Up until dental school, most of us took every exam looking for that desired “A” to stay academically competitive and turn our dental dreams into reality. Currently there are a number of dental schools breaking that mold and implementing a pass-fail grading system. Anything above a set point determined by the school or professor is simply considered passing or a “P” grade. While some people question the GPA-lacking method, in 2012 the Joint Commission on National Dental Examinations (JCNDE) announced the switch to pass-fail was being adopted by the NBDE. The JCNDE’s reason for the change was that numerical grades are not always reflective of the competencies needed to be a successful professional or resident.
I attend LECOM, a dental school that opened with the pass-fail system, and have personally been able to see this philosophy firsthand. I surveyed 110 current LECOM students and 79% of respondents like the pass-fail curriculum. The attractiveness stems from all the positives that arise when the pressure on numbers and stress in rank are finally lifted. Students can take risks to explore the dental field as a whole, and not dwell on the point difference between an A and a B. The purpose of dental school is to become a competent dentist, and a big portion of successfully entering the dental profession is being confident in what you do and how you do it. Because a P is a P at the end of the day, there is no need to compete against peers or get frustrated if a hard professor places bad marks due to a small error.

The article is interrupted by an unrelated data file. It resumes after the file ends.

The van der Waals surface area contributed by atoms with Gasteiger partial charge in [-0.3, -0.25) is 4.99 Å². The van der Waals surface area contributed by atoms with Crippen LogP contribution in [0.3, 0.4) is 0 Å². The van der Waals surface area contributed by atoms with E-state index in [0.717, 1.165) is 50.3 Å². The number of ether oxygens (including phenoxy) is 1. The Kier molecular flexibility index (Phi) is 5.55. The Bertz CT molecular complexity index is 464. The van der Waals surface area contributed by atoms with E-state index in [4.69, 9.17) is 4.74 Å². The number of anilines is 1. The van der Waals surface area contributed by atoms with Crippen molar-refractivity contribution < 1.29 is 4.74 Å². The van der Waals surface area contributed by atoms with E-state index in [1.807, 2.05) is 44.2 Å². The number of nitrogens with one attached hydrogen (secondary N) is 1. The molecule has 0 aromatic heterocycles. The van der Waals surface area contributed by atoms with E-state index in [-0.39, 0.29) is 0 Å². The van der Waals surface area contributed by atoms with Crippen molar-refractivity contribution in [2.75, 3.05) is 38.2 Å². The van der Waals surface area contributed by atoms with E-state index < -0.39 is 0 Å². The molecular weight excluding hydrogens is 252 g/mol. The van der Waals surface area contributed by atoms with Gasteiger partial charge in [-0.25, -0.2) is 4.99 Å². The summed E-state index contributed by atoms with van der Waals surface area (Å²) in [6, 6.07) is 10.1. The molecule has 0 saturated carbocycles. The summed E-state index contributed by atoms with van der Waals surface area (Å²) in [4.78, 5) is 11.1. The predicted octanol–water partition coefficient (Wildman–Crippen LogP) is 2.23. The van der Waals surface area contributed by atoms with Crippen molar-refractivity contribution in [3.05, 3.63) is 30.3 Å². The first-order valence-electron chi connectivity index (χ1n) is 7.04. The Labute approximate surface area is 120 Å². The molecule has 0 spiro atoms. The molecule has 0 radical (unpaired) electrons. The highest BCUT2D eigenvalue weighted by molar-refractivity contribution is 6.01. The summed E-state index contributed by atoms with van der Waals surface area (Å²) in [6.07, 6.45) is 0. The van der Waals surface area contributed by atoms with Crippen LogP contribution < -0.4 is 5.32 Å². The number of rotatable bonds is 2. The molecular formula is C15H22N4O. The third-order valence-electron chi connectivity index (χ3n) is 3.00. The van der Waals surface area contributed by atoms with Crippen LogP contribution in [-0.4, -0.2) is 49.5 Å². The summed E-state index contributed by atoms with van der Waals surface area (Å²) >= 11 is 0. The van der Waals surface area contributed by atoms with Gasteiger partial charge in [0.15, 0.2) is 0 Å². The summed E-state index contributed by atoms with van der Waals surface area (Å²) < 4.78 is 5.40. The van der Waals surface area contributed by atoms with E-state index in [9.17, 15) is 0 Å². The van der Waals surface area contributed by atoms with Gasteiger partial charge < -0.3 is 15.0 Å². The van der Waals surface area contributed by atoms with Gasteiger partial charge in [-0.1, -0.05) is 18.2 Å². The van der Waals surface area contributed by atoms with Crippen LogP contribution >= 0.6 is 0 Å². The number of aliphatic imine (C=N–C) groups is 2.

Excelling in different areas of dentistry, while struggling with others is an inevitable part of the dental school experience. Naturally, some people have better skills or more experience in certain areas. Eliminating the numerical grades allows students to help future colleagues, without the worry of throwing off a class curve, or spending precious study time tutoring someone in need. My classmates and I work together to study and share our resources instead of competing with each other. From my experience at LECOM, I can attest that one of the best feelings is receiving an email stating the whole class has passed that killer 7 a.m. exam. We all helped each other, worked together, and were successful at achieving a common goal. Not to say all of this does not happen in a GPA-driven school, but the P/F environment nurtures and encourages a team-centered atmosphere.
Although a large number of students may like the pass-fail system, not all do. It clearly is not for everyone. People who wish to move on to a graduate program no longer have their high GPA to set them apart. Without grades and test scores, applicants attending these pass-fail schools can no longer depend on working hard and having a 4.0 GPA to gain admissions to post-grad programs. Instead they are forced to stand out in others ways such a leadership, research, externships and community service. For a student who thrives and wants to receive the well-earned 4.0 GPA, whether to put on a graduate application or to put a number to the hard work, the pass-fail system falls short.
With the conversion of the NBDE, the pass-fail concept related to dental school is getting more attention than ever. Two very different ways of education, but both have proven successful. For some future dentists, attending a pass-fail school is not ideal, while many others love saying bye to A-F and embrace the P/F way of life. What are your thoughts on the pass/fail curriculum? Let us know in the comments section below!
~Brantley McCarty, LECOM ’17